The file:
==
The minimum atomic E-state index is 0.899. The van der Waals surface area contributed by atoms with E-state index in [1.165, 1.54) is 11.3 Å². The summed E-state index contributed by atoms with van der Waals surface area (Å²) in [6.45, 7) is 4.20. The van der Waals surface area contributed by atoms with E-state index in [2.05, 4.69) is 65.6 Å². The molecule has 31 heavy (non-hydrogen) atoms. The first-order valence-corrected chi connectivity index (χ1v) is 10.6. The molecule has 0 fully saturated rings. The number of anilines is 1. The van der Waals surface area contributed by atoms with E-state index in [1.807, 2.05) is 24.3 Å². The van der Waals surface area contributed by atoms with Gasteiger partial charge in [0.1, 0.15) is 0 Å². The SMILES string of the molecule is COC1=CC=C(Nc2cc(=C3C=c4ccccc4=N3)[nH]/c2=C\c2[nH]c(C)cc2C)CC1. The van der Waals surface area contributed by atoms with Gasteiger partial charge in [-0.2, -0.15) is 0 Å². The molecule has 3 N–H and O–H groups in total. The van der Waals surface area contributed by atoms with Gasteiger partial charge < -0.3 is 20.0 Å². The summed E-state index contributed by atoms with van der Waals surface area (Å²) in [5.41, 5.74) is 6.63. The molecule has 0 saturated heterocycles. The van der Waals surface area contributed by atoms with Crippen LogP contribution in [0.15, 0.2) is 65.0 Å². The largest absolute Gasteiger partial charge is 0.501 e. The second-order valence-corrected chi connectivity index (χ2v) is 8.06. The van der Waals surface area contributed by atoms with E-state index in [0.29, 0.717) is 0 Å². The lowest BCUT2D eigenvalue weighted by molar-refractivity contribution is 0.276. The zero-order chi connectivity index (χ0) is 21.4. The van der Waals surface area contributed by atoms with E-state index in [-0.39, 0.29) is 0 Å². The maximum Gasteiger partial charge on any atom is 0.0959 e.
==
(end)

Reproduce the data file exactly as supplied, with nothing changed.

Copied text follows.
The minimum atomic E-state index is 0.899. The van der Waals surface area contributed by atoms with E-state index in [1.165, 1.54) is 11.3 Å². The summed E-state index contributed by atoms with van der Waals surface area (Å²) in [6.45, 7) is 4.20. The van der Waals surface area contributed by atoms with E-state index in [2.05, 4.69) is 65.6 Å². The molecule has 31 heavy (non-hydrogen) atoms. The first-order valence-corrected chi connectivity index (χ1v) is 10.6. The molecule has 0 fully saturated rings. The number of anilines is 1. The van der Waals surface area contributed by atoms with E-state index in [1.807, 2.05) is 24.3 Å². The van der Waals surface area contributed by atoms with Gasteiger partial charge in [0.1, 0.15) is 0 Å². The SMILES string of the molecule is COC1=CC=C(Nc2cc(=C3C=c4ccccc4=N3)[nH]/c2=C\c2[nH]c(C)cc2C)CC1. The van der Waals surface area contributed by atoms with Gasteiger partial charge in [-0.2, -0.15) is 0 Å². The molecule has 3 N–H and O–H groups in total. The van der Waals surface area contributed by atoms with Gasteiger partial charge < -0.3 is 20.0 Å². The summed E-state index contributed by atoms with van der Waals surface area (Å²) in [5.41, 5.74) is 6.63. The molecule has 0 saturated heterocycles. The van der Waals surface area contributed by atoms with Crippen LogP contribution in [0.15, 0.2) is 65.0 Å². The largest absolute Gasteiger partial charge is 0.501 e. The second-order valence-corrected chi connectivity index (χ2v) is 8.06. The van der Waals surface area contributed by atoms with E-state index in [0.29, 0.717) is 0 Å². The lowest BCUT2D eigenvalue weighted by molar-refractivity contribution is 0.276. The zero-order chi connectivity index (χ0) is 21.4. The van der Waals surface area contributed by atoms with E-state index in [-0.39, 0.29) is 0 Å². The maximum Gasteiger partial charge on any atom is 0.0959 e.